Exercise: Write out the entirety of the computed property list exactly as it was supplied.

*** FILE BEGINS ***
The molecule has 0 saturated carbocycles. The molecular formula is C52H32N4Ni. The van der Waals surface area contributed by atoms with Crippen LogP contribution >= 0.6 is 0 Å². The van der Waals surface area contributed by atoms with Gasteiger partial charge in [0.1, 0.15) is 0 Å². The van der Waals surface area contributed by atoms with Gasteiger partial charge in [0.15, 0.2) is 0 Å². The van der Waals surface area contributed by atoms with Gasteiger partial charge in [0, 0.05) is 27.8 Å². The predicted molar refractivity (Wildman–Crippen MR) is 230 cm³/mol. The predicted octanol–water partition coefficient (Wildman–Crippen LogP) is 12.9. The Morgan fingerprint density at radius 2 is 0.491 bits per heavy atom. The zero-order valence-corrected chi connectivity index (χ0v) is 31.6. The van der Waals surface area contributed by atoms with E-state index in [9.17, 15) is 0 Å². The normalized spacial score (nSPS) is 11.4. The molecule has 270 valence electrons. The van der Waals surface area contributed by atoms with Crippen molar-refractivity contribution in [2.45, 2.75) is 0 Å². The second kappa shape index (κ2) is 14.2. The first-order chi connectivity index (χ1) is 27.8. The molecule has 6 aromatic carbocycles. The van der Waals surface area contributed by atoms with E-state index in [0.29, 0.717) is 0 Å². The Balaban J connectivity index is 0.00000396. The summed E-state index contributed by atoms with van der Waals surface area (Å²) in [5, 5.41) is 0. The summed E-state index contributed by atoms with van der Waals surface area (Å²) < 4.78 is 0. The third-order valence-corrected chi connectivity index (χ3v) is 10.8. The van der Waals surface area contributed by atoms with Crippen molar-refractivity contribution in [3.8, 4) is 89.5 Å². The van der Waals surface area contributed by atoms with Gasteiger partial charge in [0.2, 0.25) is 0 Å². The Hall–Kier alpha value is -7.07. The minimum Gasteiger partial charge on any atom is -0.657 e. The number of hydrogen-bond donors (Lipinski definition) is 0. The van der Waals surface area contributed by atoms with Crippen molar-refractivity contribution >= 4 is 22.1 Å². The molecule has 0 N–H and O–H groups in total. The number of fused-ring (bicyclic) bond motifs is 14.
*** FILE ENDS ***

The molecule has 0 saturated carbocycles. The molecular formula is C52H32N4Ni. The van der Waals surface area contributed by atoms with Crippen LogP contribution >= 0.6 is 0 Å². The van der Waals surface area contributed by atoms with Gasteiger partial charge in [0.1, 0.15) is 0 Å². The van der Waals surface area contributed by atoms with Gasteiger partial charge in [0.15, 0.2) is 0 Å². The van der Waals surface area contributed by atoms with Gasteiger partial charge in [0, 0.05) is 27.8 Å². The predicted molar refractivity (Wildman–Crippen MR) is 230 cm³/mol. The predicted octanol–water partition coefficient (Wildman–Crippen LogP) is 12.9. The Morgan fingerprint density at radius 2 is 0.491 bits per heavy atom. The zero-order valence-corrected chi connectivity index (χ0v) is 31.6. The van der Waals surface area contributed by atoms with E-state index in [9.17, 15) is 0 Å². The normalized spacial score (nSPS) is 11.4. The molecule has 270 valence electrons. The van der Waals surface area contributed by atoms with Crippen molar-refractivity contribution in [2.45, 2.75) is 0 Å². The second kappa shape index (κ2) is 14.2. The first-order chi connectivity index (χ1) is 27.8. The molecule has 6 aromatic carbocycles. The van der Waals surface area contributed by atoms with E-state index in [0.29, 0.717) is 0 Å². The Balaban J connectivity index is 0.00000396. The summed E-state index contributed by atoms with van der Waals surface area (Å²) in [5, 5.41) is 0. The summed E-state index contributed by atoms with van der Waals surface area (Å²) < 4.78 is 0. The third-order valence-corrected chi connectivity index (χ3v) is 10.8. The van der Waals surface area contributed by atoms with Crippen molar-refractivity contribution in [3.8, 4) is 89.5 Å². The van der Waals surface area contributed by atoms with Gasteiger partial charge in [0.2, 0.25) is 0 Å². The Hall–Kier alpha value is -7.07. The minimum Gasteiger partial charge on any atom is -0.657 e. The number of hydrogen-bond donors (Lipinski definition) is 0. The van der Waals surface area contributed by atoms with Crippen molar-refractivity contribution >= 4 is 22.1 Å². The molecule has 0 N–H and O–H groups in total. The number of fused-ring (bicyclic) bond motifs is 14.